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In the Matter of the Civil Commitment of M.F.C.

November 19, 2012


On appeal from the Superior Court of New Jersey, Law Division, Essex County, Docket No. SVP-303-02.

Per curiam.



Argued October 15, 2012

Before Judges Parrillo and Sabatino.

M.F.C. appeals from an order entered on July 25, 2012, continuing his civil commitment at the Special Treatment Unit ("STU") pursuant to the Sexually Violent Predator Act, N.J.S.A. 30:4-27.24 to -27.38 ("SVPA"). After reviewing the record in light of the contentions advanced on appeal, we affirm.

Appellant, who is presently sixty-one years of age, has a history of multiple convictions for sexual crimes and other offenses. Between 1981 and 1986, M.F.C. committed four aggravated sexual offenses on women who were between the ages of fifty and eighty-three. Appellant also has been found guilty of several drug-related crimes and other offenses. After he was convicted of the sexual offenses, appellant was initially imprisoned at East Jersey State Prison. In 1997, he was transferred to the Adult Diagnostic and Treatment Center ("ADTC").

Shortly before appellant's custodial sentence ended in 2003, the State petitioned for and obtained an order for his civil commitment to the STU pursuant to the SVPA. Appellant's commitment has been periodically reviewed since that time, resulting in orders continuing his commitment. We have affirmed those orders several times on appeal. See In re Commitment of M.F.C., No. A-4684-08 (App. Div. Oct. 6. 2009); In re Commitment of M.F.C., No. A-2611-06 (App. Div. May 8, 2007); In re Commitment of M.F.C., No. A-6312-03 (App. Div. May 25, 2005). In each such prior appeal, we sustained the trial court's finding that M.F.C. continues to meet the criteria for commitment under the SVPA and is "highly likely" to reoffend if released. See In re Commitment of W.Z., 173 N.J. 109, 132 (2002) (holding that to commit an individual under the SVPA, the State must prove he or she is highly likely to be unable to control his or her sexually violent behavior and will reoffend).

M.F.C.'s present appeal arises out of a review hearing conducted on July 25, 2012 before the Hon. James F. Mulvihill, J.S.C. The State presented two expert witnesses, Dr. Marta Scott, a psychiatrist, and Dr. Nicole Paolillo, a psychologist. The State also relied upon a May 3, 2012 annual evaluation of appellant prepared by the Treatment Progress Review Committee ("TPRC") within the STU. Appellant presented a competing expert witness, Dr. Christopher Lorah, a psychologist, and also a series of written reports prepared by Dr. Lorah.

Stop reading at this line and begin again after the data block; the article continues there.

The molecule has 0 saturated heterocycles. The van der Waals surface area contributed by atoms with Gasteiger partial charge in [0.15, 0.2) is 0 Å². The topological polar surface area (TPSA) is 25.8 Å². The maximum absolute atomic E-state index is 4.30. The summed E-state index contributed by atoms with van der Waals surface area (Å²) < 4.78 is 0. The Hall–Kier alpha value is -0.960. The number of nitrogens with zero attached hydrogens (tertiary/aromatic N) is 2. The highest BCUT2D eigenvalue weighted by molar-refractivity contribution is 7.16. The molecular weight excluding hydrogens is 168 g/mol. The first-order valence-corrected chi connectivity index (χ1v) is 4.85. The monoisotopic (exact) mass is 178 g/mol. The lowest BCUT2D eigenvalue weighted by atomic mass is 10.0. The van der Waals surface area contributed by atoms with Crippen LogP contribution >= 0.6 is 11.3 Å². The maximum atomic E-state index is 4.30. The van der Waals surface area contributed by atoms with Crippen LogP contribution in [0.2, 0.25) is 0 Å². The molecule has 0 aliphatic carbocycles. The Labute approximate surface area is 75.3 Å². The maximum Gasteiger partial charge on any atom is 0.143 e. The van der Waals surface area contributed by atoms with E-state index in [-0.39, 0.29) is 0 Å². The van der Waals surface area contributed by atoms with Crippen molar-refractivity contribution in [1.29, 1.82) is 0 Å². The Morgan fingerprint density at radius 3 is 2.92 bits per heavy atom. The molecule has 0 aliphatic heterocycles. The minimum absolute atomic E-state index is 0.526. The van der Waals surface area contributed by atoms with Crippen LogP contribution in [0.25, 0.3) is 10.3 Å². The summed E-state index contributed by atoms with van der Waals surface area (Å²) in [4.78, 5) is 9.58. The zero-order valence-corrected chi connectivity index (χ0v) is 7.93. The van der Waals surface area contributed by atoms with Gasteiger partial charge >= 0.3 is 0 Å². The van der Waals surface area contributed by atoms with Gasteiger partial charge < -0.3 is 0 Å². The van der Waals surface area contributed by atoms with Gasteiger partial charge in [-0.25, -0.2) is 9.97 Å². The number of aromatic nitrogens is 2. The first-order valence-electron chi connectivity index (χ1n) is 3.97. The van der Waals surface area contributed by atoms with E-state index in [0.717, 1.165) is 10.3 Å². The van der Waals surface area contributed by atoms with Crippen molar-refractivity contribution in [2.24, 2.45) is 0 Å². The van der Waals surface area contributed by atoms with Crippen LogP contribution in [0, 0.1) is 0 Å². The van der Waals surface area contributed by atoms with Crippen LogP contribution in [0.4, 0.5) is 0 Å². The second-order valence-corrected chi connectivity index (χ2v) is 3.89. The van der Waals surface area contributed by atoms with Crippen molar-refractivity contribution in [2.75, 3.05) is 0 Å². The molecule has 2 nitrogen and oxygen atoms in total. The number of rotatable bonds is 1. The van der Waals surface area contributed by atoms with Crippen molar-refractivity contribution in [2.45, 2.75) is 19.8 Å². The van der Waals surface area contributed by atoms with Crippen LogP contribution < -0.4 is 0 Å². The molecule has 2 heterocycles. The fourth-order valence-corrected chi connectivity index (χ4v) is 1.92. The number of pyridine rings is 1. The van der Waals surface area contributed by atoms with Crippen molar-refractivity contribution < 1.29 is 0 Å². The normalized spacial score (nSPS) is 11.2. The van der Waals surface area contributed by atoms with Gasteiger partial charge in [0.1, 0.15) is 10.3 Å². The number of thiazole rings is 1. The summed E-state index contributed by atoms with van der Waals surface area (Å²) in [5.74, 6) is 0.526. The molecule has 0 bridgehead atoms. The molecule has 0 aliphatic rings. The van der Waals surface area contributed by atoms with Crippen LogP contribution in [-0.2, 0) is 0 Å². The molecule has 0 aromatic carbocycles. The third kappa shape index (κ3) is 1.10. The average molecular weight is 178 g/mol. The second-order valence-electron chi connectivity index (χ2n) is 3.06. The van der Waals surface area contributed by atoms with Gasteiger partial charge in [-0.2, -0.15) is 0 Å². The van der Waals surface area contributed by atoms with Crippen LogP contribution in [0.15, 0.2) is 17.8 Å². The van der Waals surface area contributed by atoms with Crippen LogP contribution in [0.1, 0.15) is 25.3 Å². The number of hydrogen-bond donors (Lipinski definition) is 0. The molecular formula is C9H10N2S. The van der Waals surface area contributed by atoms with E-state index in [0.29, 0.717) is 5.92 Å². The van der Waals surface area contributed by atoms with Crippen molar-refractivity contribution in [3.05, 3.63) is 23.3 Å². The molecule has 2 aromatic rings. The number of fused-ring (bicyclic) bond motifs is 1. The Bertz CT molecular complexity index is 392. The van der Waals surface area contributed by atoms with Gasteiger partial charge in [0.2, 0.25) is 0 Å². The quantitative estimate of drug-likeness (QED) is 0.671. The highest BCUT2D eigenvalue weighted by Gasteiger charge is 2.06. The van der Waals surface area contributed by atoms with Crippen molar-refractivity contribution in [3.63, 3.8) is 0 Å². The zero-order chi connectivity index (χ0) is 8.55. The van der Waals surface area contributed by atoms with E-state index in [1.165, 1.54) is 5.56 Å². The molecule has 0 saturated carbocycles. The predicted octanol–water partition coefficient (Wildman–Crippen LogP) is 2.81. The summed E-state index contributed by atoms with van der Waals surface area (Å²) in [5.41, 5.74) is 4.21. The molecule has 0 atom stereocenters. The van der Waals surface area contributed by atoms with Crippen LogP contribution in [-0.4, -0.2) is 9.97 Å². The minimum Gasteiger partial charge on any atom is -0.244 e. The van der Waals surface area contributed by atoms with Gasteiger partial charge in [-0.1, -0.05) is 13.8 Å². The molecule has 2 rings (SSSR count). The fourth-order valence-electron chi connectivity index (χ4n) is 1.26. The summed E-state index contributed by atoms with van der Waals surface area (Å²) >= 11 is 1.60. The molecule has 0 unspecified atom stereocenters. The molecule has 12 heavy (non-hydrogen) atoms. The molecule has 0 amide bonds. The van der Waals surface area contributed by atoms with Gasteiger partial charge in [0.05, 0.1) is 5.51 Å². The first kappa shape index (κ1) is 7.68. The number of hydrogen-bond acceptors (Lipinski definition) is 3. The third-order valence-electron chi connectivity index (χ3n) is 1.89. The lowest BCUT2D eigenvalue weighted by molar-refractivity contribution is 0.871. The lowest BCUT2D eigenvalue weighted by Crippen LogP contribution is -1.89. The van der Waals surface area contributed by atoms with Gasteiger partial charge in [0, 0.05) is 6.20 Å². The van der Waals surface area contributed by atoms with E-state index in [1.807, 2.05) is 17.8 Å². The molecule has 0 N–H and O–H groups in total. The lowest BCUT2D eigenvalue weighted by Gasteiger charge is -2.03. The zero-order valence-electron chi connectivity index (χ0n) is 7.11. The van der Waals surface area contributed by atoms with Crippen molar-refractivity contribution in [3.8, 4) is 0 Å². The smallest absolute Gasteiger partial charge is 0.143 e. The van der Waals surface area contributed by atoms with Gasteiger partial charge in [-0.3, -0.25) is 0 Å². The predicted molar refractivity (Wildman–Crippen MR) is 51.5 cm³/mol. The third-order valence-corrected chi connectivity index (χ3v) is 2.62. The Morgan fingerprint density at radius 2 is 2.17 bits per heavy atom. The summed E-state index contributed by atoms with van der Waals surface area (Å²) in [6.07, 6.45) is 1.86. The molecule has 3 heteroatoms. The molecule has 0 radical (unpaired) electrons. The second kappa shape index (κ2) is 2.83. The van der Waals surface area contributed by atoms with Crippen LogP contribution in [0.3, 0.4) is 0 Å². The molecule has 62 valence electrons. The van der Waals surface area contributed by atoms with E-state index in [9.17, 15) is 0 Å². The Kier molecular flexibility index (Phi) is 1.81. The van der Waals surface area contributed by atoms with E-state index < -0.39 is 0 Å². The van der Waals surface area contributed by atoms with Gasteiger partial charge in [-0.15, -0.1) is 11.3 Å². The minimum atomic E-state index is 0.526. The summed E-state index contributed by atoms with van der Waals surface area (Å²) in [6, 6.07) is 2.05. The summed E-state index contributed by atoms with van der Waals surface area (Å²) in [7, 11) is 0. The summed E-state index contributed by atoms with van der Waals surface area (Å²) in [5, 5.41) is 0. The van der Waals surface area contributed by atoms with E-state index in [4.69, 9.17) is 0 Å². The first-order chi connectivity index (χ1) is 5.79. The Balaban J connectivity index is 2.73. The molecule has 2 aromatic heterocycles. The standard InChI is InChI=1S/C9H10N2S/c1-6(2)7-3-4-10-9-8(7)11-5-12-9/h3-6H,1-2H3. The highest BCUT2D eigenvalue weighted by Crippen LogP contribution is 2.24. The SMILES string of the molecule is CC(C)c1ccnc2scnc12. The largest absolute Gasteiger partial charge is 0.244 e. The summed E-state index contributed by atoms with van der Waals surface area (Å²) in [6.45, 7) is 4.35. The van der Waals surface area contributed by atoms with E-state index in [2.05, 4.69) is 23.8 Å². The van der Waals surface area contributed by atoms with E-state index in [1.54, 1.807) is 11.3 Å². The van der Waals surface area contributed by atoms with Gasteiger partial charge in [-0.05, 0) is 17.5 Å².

Appellant's sexual history, as described within Dr. Scott's report, indicates that he was abused by an older woman when he was four or five and also was abused while in juvenile detention at the age of fourteen. He still reported an urge to masturbate, although he has trouble doing so because of his anti-depressant medication. He denied, however, entertaining violent rape fantasies or fantasizing about his rape victims.

Dr. Scott's report also indicated that appellant has a girlfriend, who at the time the report was prepared was under probation for drug trafficking and was sharing a household with her son who is a drug addict. A discharge planning assessment form dated June 19, 2012 indicated that the appellant had listed this individual as his "best friend/girlfriend." This disclosure concerned Dr. Scott as a high-risk situation, as Dr. Scott anticipated that appellant would likely rely heavily on the girlfriend for support if he were to be discharged from the STU, and because appellant failed to see the danger in such reliance given his predisposition to drug abuse.

Dr. Scott reviewed appellant's treatment reports from the STU since he was admitted in 2003, which revealed that in 2006 he had advanced to Phase Three of his treatment. However, in December 2007, appellant was placed on the Modified Activities Program ("MAP"), as a result of the discovery of marijuana in his room and also because he had repeatedly refused to comply with urine drug screening tests. In 2008, appellant again refused a urine drug screening.

By 2009, appellant was considered for advancement to Phase Four of treatment, but the TPRC recommended that he remain in Phase Three. That same year, the appellant was scored as being in the moderately high range of psychopathy.

In 2010, appellant was admitted to the Therapeutic Community ("TC") at the STU. Although he had consistent attendance in the TC, he failed the treatment module on Substance Abuse Relapse Prevention. On April 8, 2011 and April 11, 2011 ...

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